When I was thirteen or fourteen my mom’s cousins, who were more like an aunt and uncle to us, took me to her house in the suburbs Chicago for a week. For a kid who spent her life in the rural woods of Upper Michigan this was a eye opening experience. I can still remember sitting in a restaurant near Northwestern University and trying capers for the first time. Chicago was the closest major metropolitan city – and it was 6 hours away (!) – that I got to know and a place I truly love. It’s also safe to say Chicago is the city my food-loving genes were ignited.
If a trip to the Windy City is in your plans then you’ll want to book a great Chicago hotel and check out these five foodie neighborhoods to start your eating adventure.
If you love Mexican food you need to head to Pilsen. The area was originally settled by Czech immigrants, later Germans and Irish immigrants called it home, and of late it’s Latin immigrants from Mexico and Central America. The Mexican food you find here is extremely authentic as many of the restaurants cook for locals who want the real thing and not a Tex-Mex hybrid. You also have the chance to take in amazing street art as dozens of neighborhood walls have murals. When you’re ready for something sweet don’t forget to stop at La Michoacana Paleteria y Neveria for homemade paletas!
Talk about gentrification, the West Loop was once heavily industrial thanks to it’s location on the Chicago River. Many of the old warehouses have been converted to apartments, shops and restaurants. Some of Chicago’s best restaurants are here including Blackbird, Next, The Girl and the Goat, and Sepia. Fine dining is not hard to find but you also can hit on some great food at a more affordable price as well. You can’t miss out on Gold Coast Dogs or Parthenon, two great lunch options.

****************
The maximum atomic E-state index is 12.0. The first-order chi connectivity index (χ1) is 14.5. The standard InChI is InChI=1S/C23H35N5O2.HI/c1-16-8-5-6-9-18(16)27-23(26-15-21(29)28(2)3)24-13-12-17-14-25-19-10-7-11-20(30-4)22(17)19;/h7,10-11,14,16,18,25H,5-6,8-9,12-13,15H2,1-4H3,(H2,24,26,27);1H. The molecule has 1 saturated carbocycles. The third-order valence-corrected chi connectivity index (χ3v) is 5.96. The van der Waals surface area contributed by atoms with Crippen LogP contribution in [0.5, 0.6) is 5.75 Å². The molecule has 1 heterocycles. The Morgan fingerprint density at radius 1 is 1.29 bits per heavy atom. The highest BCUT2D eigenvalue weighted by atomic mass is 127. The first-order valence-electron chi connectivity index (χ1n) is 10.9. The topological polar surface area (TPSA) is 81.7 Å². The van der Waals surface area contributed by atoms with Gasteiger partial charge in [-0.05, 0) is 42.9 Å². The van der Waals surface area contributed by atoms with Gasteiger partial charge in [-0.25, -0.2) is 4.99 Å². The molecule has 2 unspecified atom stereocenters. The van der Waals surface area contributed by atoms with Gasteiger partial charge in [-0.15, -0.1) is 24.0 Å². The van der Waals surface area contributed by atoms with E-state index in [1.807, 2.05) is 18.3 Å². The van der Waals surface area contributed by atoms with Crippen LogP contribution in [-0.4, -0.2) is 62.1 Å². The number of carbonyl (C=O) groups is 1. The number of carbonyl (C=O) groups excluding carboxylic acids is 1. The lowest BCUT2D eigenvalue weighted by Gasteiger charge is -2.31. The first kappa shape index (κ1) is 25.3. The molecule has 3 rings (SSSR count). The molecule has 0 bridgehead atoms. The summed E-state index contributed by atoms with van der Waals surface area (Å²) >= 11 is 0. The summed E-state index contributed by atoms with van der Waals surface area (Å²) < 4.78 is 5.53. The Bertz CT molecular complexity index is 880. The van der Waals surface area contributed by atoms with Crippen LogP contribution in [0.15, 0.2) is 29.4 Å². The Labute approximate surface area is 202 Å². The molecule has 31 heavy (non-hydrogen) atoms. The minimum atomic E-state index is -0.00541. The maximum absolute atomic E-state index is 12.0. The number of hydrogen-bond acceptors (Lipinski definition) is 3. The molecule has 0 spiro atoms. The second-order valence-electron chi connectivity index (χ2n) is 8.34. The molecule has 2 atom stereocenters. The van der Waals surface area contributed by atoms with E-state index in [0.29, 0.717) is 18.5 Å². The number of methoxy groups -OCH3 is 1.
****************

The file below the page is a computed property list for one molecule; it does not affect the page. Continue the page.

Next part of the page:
Logan Square is an old Chicago neighborhood that has seen a lot of lives over the years. One of it’s best features are the long park-like boulevards. Numerous preservation projects also are happening here to save old historical buildings. There’s no clear food type that takes first place here, you can find a little bit of everything. Opt for one of the local favorites to get your food game on. Stop in to Miko’s Italian Ice for a classic sweet summer treat. If you have a sweet tooth Pierre’s Bakery is a must for unique desserts and a great tres leches cake.
It’s probably no surprise this neighborhood has a heavy Eastern European influence. Today it still functions as the hub of Ukrainian life in the area. But, the food scene here is diverse. Kasia’s Deli serves crazy affordable Polish delicacies to warm you up on a cold winter day. At Podhalanka you’ll feel like you’re back in the old country being fed by grandma. Pop into Flo for all day dining including a stellar brunch menu. Finally, Frontier is a fantastic gastropub to catch a game while eating amazing food.
Devon Avenue (Little India)
Northwestern Chicago, near O’hare airport, is home to Little India, the cultural and culinary hub of Indo/Pakistani life in the city. The neighborhood is multicultural but there’s certainly a heavy Asian subcontinent feel. Viceroy of India is well known for it’s fantastic butter chicken. For a great buffet Tiffin is an excellent choice. For Pakistani cuisine Khan BBQ is a favorite. Hema’s Kitchen is considered one of Chicago’s best restaurants and Sukhadia‘s is the place to go for a dessert once you’ve licked up all your curry! You can easily spend an entire day shopping and eating in Little India!
Chicago is making a name for itself on the food scene and for good reason. No matter where you end up there’s plenty of options for everyone. The bigger question may be where do you start?
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